Challenge #8: Organized and Diorganized

Contemporary life is hectic, and keeping up with the household chores, the responsibilities of work, the emails, the social networks, the text messages, and the phone calls can quickly bury you under a pile of to-dos and must-dos. Take time to reflect on the organization of your life. Think about everything from your mundane, daily routines to you big, special hopes and dreams.

How do you get things done? In what ways do you keep yourself organized (or even disorganized) physically, socially, mentally, emotionally, and spiritually? What routines and rituals do you use in your daily life to make certain that everything that needs to get done does get done? How do you tackle your daily tasks and plan for those rare and special occasions? When do you throw your plans out the window, and when do you stick steadfast to them?

Reflect on one specific aspect or think about it all in general terms.

As always make certain to leave a link to your response in the comments, and remember that it’s ok to show a work in progress or to simple post a written response.

Challenge #7: Chaos and Order

Life can come fast at times creating a lot of action, turmoil, upheaval, and chaos. The to-do list gets long, and there doesn’t seem to be enough time in the day. For some people, the day is scheduled, compartmentalized, and structured. For others, the day is spontaneous, freeform, and perhaps tumbled together.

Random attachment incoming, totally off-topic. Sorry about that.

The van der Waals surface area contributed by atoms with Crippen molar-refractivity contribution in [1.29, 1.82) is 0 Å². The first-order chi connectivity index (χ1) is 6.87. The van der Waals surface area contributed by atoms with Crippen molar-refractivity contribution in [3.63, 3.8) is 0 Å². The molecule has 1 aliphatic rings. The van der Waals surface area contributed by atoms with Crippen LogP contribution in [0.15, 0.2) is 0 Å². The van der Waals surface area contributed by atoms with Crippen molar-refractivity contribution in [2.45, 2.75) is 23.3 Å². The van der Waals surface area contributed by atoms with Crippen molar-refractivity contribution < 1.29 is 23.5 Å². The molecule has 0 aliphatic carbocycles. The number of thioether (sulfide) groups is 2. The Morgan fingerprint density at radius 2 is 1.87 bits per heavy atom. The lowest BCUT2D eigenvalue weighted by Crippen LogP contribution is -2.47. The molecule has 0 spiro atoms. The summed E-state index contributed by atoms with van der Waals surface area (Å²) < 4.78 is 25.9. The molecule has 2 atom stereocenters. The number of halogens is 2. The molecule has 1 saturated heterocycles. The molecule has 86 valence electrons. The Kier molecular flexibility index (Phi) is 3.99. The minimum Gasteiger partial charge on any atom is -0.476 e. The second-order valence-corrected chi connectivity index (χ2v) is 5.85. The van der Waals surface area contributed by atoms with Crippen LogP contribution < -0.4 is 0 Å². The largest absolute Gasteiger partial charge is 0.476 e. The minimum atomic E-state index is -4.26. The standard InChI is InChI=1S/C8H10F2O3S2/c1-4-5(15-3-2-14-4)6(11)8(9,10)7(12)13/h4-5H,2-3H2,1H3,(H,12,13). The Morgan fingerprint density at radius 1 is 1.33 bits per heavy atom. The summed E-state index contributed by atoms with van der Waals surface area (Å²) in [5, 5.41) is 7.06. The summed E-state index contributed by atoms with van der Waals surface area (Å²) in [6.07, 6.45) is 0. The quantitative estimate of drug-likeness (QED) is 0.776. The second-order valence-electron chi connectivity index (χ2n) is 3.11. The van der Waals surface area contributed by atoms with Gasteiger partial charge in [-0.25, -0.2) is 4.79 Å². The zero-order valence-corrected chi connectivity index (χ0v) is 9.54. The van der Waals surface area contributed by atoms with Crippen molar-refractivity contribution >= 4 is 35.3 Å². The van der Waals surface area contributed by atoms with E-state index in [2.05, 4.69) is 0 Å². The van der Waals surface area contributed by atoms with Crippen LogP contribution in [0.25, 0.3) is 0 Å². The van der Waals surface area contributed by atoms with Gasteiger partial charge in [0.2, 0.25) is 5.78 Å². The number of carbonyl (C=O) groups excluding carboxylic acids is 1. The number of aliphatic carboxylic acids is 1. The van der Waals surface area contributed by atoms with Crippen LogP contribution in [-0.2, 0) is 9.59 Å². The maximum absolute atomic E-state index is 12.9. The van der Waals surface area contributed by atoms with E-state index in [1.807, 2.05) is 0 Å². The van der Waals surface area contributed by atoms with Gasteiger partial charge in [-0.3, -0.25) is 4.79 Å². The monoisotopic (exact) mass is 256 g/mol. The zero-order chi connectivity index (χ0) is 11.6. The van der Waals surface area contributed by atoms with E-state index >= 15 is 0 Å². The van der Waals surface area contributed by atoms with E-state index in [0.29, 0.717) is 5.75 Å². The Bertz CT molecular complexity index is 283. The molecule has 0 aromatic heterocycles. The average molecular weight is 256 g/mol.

How do you deal with order and chaos in your life? Are you structured or spontaneous? Are you balanced somewhere in between the extremes? How do you react when things do not go according to plan? How does it feel when things go just as planned?

Reflect on your tolerance for chaos and your threshold for order, and create a response that echoes the role that each plays in your life. Do you make order out of chaos or chaos from order?

Don’t forget to share a link to your response in the comments.

Challenge #6: Operative Words

Operative words are the essential words in a sentence, story, poem or script. Performers and spoken word poets often stress or emphasize these words in some way when performing.

We often look for operative words in our writing and highlight or visually emphasize them so they stand out. That way we can come back later and quickly find and use these words as sources for further investigation and exploration.

Look over some writing that you have done. If you don’t have any, take about 10 minutes to do some writing – perhaps use a random word as a prompt or perhaps something a bit more meaningful. Look over your writing and chose important words or phrases and highlight them in some way. These are words and phrases that you are drawn to so trust your gut reaction. Circle them. Make them bold. Use a different color. Try to find at least three operative words or phrases in your writing, but feel free to find as many as you’d like.

Pick one of these words or phrases to use as a source of inspiration.

Don’t to forget to post a link to you response in the comments even if you don’t get it finished.

Challenge #5: Random Words

Part of our approach at times is to let randomness and happenstance to enter our process. Open yourself to chance by picking a random word to use as a source of inspiration.

Grab a book or dictionary that you have close at hand, and open to a random page and point to a random word. Don’t like that word? Pick another. Not ready to be completely random? Pick a random page, and choose a word to which you are drawn.

Just don’t do this repeatedly in order to pick that word you already have in mind or one that fits your mode of thinking. Let chance take you in a direction that you are not ready to go. If you find the word challenging, let it challenge you and see if you can respond to that word even if it’s the silliest most unusual word.